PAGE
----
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The Diz-Wheat

Sq St Bernard et St Bernard de la Chapelle
"Oh, you're in the 18th? That area is so...... um, cosmopolitan!"  Yes, my friend's exclamation upon hearing of my new neighborhood in Paris would certainly be the word to describe the 18eme arrondissement.  Not quite the 'Sex and the City' type of cosmopolitan (although this side of Paris certainly feels more like New York than down along the Seine), but a true mélange of cultures from across the globe.  At the foot of Sacré-Coeur and Montmartre to the East, you will find residents from Senegal, New Delhi, Turkey, Morocco.  It's an area that is slowly becoming gentrified and invaded by Parisian hipsters looking for the next creative neighborhood, as well as young professionals and families looking to buy within the Paris Centre without paying 800,000€ for a 60 square meter apartment.  But today, it is still a true testament to the real underside of Paris.  Of course, up on Montmartre (also part of the 18eme), apartment prices are most likely approaching that range, since the area seems already settled by the young, creative and fabulous.  And the views of Paris aren't that bad, either.  But it's when you drop down into the valleys of Montmartre that the colorful neighborhoods thrive.

Rue Myrha
Entry to the Goutte d'Or is off of Metro Line 2, 'La Chapelle', which drops you precisely at the epicenter of India, Africa and the Middle East.  Looking for a good Kebab?  You'll find about 6 comptoir pour emporter within a city block.  Need a smart-looking weave and an authentic salon that can give you a good design?  Head to Rue Myrha, where I counted 8 shops along the 2 block walk up to Montmartre. Craving truly spicy Indian cuisine that exports you directly to the heart of New Delhi?  Faubourg Saint Denis running alongside the tracks of the Gare du Nord is your stop.  But in between all of this are sights that are truly Parisian: cafés and brasseries scattered along the various rues filled with men leaning up against the carved wooden bars drinking Kronenberg or 1664 in large goblets. Beautiful tree-filled parks and squares encased in black wrought-iron gates dotted with pigeons and children running merrily about.  And the artesian boulangeries, with lines out the doors at 6:30 pm as residents gather baguettes tradition for the evening meal.  And even here, in this truly 'cosmopolitan' neighborhood hides a trend-setters 'cosmopolitan' hotel, the Murano's Kube Hotel, with it's famous Ice KUBE bar, (interior temperature set at -10°C), whose exclusive parties attract celebrities and rap stars from around the globe.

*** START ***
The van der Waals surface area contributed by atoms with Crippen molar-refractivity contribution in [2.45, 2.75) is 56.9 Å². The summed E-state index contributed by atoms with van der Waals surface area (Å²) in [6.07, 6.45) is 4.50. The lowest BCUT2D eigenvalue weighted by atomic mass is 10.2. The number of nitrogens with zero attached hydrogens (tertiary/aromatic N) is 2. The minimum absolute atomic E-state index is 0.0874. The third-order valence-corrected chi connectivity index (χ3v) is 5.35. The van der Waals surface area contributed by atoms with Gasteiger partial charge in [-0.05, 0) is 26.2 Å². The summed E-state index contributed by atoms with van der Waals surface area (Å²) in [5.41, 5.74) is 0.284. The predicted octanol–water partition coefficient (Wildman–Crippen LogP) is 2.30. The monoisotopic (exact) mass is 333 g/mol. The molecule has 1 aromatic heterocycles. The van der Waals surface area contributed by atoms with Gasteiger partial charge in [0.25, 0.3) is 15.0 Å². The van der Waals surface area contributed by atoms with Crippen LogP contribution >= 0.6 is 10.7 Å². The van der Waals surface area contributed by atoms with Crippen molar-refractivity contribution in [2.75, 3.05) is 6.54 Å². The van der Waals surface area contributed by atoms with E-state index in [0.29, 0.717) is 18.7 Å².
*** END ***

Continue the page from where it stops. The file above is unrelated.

Ice KUBE Bar at KUBE Hotel
Furniture upholstery at the base of Montmartre
Venturing west from the KUBE, you'll pass over the tracks of the Gare du Nord and start the climb up to Montmartre and Sacre Coeur.  Once you've traveled up Rue Myrha and crossed Rue Cligancourt, the broken and unrepaired asphalt suddenly becomes old stone pavés beneath your feet, and the lights of the Sacré-Coeur do not have to compete with the glaring neon signage of the international calling salons lining the streets.  The romantic appeal of the bohemian in Paris slowly starts to come into focus as you pass tiny boutiques selling artwork and hand designed jewelry, and you spot the streetlights dissecting the various stairways leading up to the basilica.  Just at the foot of the hill, running along the stunning Square Louise Michel, is the textile district of Saint Pierre, anchored by Le Halle Saint-Pierre, where fabrics and other tissus that form the base of so many smartly-designed Parisian chambres and couture are produced and sold at wholesale.

Once on top of Montmartre, it's tough to get away from the tourists, and all the brightly lit shops that encourage you to buy several keychains that say 'I Love Paris'.  But at night, it's particularly charming, and I find myself wandering the Place du Tertre examining the faded marquees of the famous eateries that hosted so many Parisian luminaries of the past: La Bonne Franquette, Le Consulat, Chez la Mère Catherine, offering the same comfort to visitors today as they did in the 18th and 19th centuries.  A cup of vin chaud offered by a brasserie on the back side of the basilica makes a perfect accompaniment for a cold and drizzly autumn night.

Vin chaud for sale up on Montmartre

Basilique du Sacré-Coeur amid the tourist traps
Diverse is just the tip of the iceberg in describing the Goutte d'Or and the 18eme arrondissement.  From Pigalle and the Moulin Rouge, to the Basilique du Sacre Coeur and the hilltop art studios of Montmartre, to the Kube Hotel next to the kebab counter on Rue Max Dormy, there is certainly a lot to discover here.  It seems that even after 111 years, the spirit of la bohème is still alive and well in this little corner of Paris.

Gare du Nord
View down into the textile marchés of Saint Pierre

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